Bukod sa mga tauhan at kwento, makikita ang pagdidiin sa tema ng pagbabago sa istilo ng pelikula. Hindi nababagay ang Nada para sa manonood na gusto ang mga pelikula niya’y klaro at normal ang daloy at itsura. Pinalalamutian ng mga makukulay na guhit ng kidlat at pagsabog ang itim-at-puti na pelikula. Hindi “normal” sa karaniwang kahulugan ang pagganap sa ilan sa mga tauhan, tulad ng naunang tagapangasiwa na “esplosibo” ang pamamahala sa opisina at ang nakakalokang babaeng bantay ng opisina niya. Ang pagpapakita ng panloob na monologo ni Carla ay ipinapakita sa paraang nakagigitla at nakakagising sa manonood. Pinapakita ang iba’t ibang mga uri ng pelikula, tulad ng drama at komedya, katabi sa bawat isa sa paraang mahihirapan ang manonood na tingnan sila sa lohikong pamamaraan. Isang kuwadro sa uring pelikulang-tahimik ang nag-uulit sa sinabi ng isang tauhan, isang kasangkapang pangatog sa manonood mula sa kanyang pasibang panonood. Ang hindi maayos at regular na istilo ng pelikula, kasama ang mga eksenang pumuputol sa normal na pagtakbo ng kwento, ay sadyang dinisenyo para ipaalala sa mga manonood sa “tunay na oras” ang tema ng pagbabago.

Sa mga tauhan, kwento at ayos ng pelikula, hinahatid ng Nada ang mensahe ng pangangailangan na makagawa ng magandang pagbabago sa lipas na paligid. Hindi ito kailangang maging malaki o rebolusyonaryo; kahit mga simpleng gawa tulad ng pagbibigay-ngiti sa kapwa tao ay naglulunsad ng mga malalaking saluysoy sa lawa. Sa kanilang sariling at maling paraan, pinapakita ng mga bida ng Nada ang kahalagahan ng diwang mapagbago sa araw-araw sa mundong ating kinagagalawan.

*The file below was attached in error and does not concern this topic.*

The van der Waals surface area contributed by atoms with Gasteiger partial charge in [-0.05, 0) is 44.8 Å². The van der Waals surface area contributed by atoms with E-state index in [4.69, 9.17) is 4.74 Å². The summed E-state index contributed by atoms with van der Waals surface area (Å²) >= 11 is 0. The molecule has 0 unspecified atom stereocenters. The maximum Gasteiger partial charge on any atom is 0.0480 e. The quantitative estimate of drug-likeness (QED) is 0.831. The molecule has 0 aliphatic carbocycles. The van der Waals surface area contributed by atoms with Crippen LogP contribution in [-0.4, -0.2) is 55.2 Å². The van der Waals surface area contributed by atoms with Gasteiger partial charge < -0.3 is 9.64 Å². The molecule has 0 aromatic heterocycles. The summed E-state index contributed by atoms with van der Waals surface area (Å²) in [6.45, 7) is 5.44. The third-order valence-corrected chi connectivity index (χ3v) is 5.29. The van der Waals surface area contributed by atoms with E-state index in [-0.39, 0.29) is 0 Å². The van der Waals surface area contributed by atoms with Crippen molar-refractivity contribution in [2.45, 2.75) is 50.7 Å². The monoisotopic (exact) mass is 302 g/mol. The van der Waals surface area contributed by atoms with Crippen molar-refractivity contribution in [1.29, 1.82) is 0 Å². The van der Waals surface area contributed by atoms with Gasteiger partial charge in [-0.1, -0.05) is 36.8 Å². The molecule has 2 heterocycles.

The spring continues…

11 Jun 2013

Courtesy of The Telegraph

There is no need to include links here to describe the mainstream agreement on the so-called “Arab Spring”. Almost ever commentator agrees that it has become a failure. Rather than bringing the promised brighter future of “freedom, justice and dignity,” it has only led to increased, unnecessary chaos that was never present under the previous authoritarian rulers, the rise of Islamist parties and social, ethnic and religious divisions in the affected countries. There are the descriptions of those heady events as an insidious plot by Western powers and the Gulf states (mostly Saudi Arabia and Qatar, which is the base for Al-Jazeera which broadcasted the events to the wider world and is seen by many as a tool by the country to exercise its foreign policy around the region, even “causing” the Arab Spring) to overthrow its enemies on that region (I’m not sure if you can apply that argument as a cause for the overthrows of the relatively pro-Western, conservative rulers of Tunisia and Egypt), or that those countries weren’t prepared for revolution and democracy. It’s as if all of those events, those sacrifices were for nothing, that it was better under the previous rulers where there was at least a presence of order, security and stability (the same argument used by the overthrown or yet-to-be overthrown rulers), never mind the political fossilisation, corruption and state oppression.

Such arguments and descriptions about those events are wrong.

Those arguments are mistaken on two aspects, and it is also in these two aspects that it can be proven that the Arab Uprisings have not been a failure, but are continuing.